Specifications and Regulations

Specifications and Regulations

Nothing is ever black and white. The perfect air filter would operate at 100% efficiency on the target contaminants, require zero energy input, and last forever. However, no filter of this type has been invented.

Filter efficiency, dust holding capacity and differential pressure can be measured in many ways, and an air filter's performance changes over time. The challenge imposed on air filters changes as the environment changes. Many air filter testing methods have been developed by various organizations for predicting the in-use performance of filters and comparing the performance of air filters of different designs.

It is important to understand the complexity of differentiating air filters. Many variables impact on the results of a comparison study, some of which are obvious and some of which aren't. Most air filters will remain in a system for months or even years. However, testing of these filters often occurs in a few minutes or hours. During its life, an air filter will see dozens or hundreds of environmental changes such as temperature, humidity, air flow velocity and particle load. However, filters are often tested in a controlled environment. Add to this the imperfect design of testing methods and the various motivations of the people developing test methods, and it becomes clear that you must fully understand how to interpret the results of any air filter test you are presented with prior to using these results to make important decisions.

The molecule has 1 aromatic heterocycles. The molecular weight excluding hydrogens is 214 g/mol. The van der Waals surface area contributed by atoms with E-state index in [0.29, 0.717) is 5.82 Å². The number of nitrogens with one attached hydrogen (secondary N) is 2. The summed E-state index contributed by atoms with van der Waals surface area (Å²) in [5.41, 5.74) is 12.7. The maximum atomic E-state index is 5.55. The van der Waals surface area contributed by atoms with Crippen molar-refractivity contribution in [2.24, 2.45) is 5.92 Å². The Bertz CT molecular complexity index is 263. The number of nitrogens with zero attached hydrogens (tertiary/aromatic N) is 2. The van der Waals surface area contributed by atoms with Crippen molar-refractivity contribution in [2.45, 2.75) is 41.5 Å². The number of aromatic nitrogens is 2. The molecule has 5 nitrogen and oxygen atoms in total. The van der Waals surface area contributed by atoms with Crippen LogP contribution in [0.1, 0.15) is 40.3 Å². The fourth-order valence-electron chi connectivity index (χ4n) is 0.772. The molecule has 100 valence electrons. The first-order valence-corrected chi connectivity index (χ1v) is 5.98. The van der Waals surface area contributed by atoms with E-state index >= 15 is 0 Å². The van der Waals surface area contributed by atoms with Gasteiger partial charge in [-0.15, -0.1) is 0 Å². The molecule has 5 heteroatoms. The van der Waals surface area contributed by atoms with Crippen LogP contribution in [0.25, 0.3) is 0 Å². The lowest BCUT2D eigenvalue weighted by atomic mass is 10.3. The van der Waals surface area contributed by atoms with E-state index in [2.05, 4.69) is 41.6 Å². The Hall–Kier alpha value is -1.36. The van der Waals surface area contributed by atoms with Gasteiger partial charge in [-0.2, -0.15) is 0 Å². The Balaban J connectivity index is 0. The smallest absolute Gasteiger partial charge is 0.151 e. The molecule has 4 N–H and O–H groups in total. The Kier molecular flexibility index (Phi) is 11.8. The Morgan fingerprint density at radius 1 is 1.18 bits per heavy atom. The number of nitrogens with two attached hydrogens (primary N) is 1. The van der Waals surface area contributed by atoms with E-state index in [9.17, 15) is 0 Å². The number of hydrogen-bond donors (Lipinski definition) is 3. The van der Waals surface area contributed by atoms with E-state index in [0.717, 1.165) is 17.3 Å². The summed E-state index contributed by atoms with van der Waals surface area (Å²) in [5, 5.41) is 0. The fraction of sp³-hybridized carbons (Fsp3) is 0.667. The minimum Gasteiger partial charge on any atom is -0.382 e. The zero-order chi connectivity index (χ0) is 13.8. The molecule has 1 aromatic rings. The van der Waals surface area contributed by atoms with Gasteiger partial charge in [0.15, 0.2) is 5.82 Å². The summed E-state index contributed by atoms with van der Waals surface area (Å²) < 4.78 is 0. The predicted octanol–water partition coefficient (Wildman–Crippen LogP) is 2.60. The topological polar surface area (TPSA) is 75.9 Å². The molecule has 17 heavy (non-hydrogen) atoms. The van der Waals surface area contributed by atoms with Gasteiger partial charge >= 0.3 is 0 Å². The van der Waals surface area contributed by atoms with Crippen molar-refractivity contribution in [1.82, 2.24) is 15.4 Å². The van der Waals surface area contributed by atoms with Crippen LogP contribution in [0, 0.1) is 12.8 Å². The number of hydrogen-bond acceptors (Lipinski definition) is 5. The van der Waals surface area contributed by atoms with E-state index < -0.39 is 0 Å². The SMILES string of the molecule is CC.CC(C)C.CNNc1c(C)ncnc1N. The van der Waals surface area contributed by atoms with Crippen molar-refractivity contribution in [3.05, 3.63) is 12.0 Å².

Organizations involved in setting filter standards and testing methods include:

  • American Society of Heating, Refrigeration, and Air-Conditioning Engineers (ASHRAE)
  • Institute of Environmental Sciences and Technology (IEST)
  • Underwriters Laboratories (UL)
  • International Organization for Standardization (ISO).

Each of these organizations has a specific focus area, but their standards and testing methods may overlap in some cases.

For gas turbines filters, the most common test standards are ASHREA, EN:779 and EN:1822. To understand the differences between the EN:779, EN:1822 and ASHREA 52.1 and 52.2, see our comparison chart below.

EN vs ASHRAE comparison (pdf)

Read more about:

ATEX Regulations
EN 779
EN 1822


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ASHRAE vs. EN779 EN1882 chart

Data Sheet Filter Class comparison chart EN779 ASHRAE thumbnail


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